Collecting money from customers can be a challenge for many small businesses. But sometimes business owners themselves are the culprits. Many have poor invoicing and collection procedures that create easily avoidable problems.
Here are 10 ways to keep the cash flowing. Some apply to any type of business while others are best for B2C or B2B:
- Create better invoices: Many businesses hurt themselves by sending poorly done invoices. Bills and invoices must be detailed, yet simple and clear. The invoice should itemize everything and be sent promptly. This reduces questions and confusion that cause customers to delay. Avoid cute designs and fancy colors that detract from the main business purpose of an invoice. Make it clear how checks should be made out, where they should be sent, the due date (or simply “On Receipt”) and any instructions for paying online, by credit, debit card, PayPal or other method.
- Use a cloud-based billing or invoicing service: Online invoicing and billing services designed for small businesses, self-employed professionals and freelancers are a great solution. For example, Bill.com offers a popular online invoicing tool that lets you simplify and speed your accounts receivable process. You can easily create, send and track invoices. Customers can view and pay your invoices online, and the cash goes straight into your bank account. FreshBooks.com offers similar services.
- Offer early payment and pre-payment discounts: When you rent a car or reserve lodging, many car rental companies and hotels offer two prices: A discounted price if you pay in full now; and a higher “pay later” price. Why not try something similar? Consider offering a discount of, say, 2%-5% for paying in advance. This rewards customers, gets you the cash quicker and saves you the time and effort of trying to collect later.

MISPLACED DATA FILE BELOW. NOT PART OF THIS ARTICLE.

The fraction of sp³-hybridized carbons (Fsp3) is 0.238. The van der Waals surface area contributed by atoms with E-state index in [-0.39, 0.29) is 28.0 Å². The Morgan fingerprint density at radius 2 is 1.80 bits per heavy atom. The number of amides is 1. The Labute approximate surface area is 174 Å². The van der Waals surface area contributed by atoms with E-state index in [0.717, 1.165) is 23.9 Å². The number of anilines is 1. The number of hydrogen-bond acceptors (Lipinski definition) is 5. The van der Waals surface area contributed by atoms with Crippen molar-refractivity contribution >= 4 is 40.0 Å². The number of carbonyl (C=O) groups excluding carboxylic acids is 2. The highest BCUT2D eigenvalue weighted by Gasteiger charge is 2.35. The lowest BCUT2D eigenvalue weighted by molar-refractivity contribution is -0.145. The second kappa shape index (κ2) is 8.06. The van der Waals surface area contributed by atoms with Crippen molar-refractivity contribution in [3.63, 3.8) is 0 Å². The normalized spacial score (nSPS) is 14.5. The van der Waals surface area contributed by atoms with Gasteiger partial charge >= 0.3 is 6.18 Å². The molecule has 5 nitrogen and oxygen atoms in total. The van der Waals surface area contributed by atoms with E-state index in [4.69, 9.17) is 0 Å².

- Set a penalty for late payment: First, you’ll need to establish a clear and consistent policy explaining that late payments can trigger a fee. Even if you don’t actually charge the fee or end up waiving it for loyal customers who are late for good reasons, just mentioning it on your invoices will spur prompter payments.
- Require deposits, down payments and/or progress payments: While this is standard operating procedure in some industries and professions, many types of small businesses can employ the same tactic. Don’t be afraid to ask for a portion of your payment up front and additional payments along the way as results are delivered.
- Take a personal approach to overdue payments: When payment is slow in coming, follow up personally and courteously. Asking a clerk, bookkeeper or someone else to make these contacts is more apt to fail. Providing personal attention may also provide you with valuable intelligence on why the payment is late – including customer service or product problems.
- Check customer credit: More and more small businesses are checking customer credit ratings, including businesses as well as consumers. Credit rating firms such as Experian, Transunion and D&B offer a variety of low-cost ways that small businesses can do this.
- Set reminders and safeguards: Effective billing and collections includes a step-by-step schedule for initial invoicing and follow-ups. This should include a rule on sending invoices immediately and following up with letters, emails or phone calls if payment is not received in the specified time frame. Your invoicing process should also include safeguards so the right invoice goes to the right customer – always. Use an invoice numbering system and make sure you don’t repeat a number. This can cause all kinds of confusion and delays.
- Develop some backup: If possible, at least two people should be able to handle invoicing and collection duties for your business. That way, if someone is on vacation or quits, invoicing won’t grind to a halt.
- Get help: Using a professional service to help manage receivables is something to consider before accounts become a serious collections problem. D&B (www.dnb.com), for example, offers a debt collection service specifically designed for small and mid-sized businesses, called D&B Collect. And don't forget to talk with a SCORE mentor
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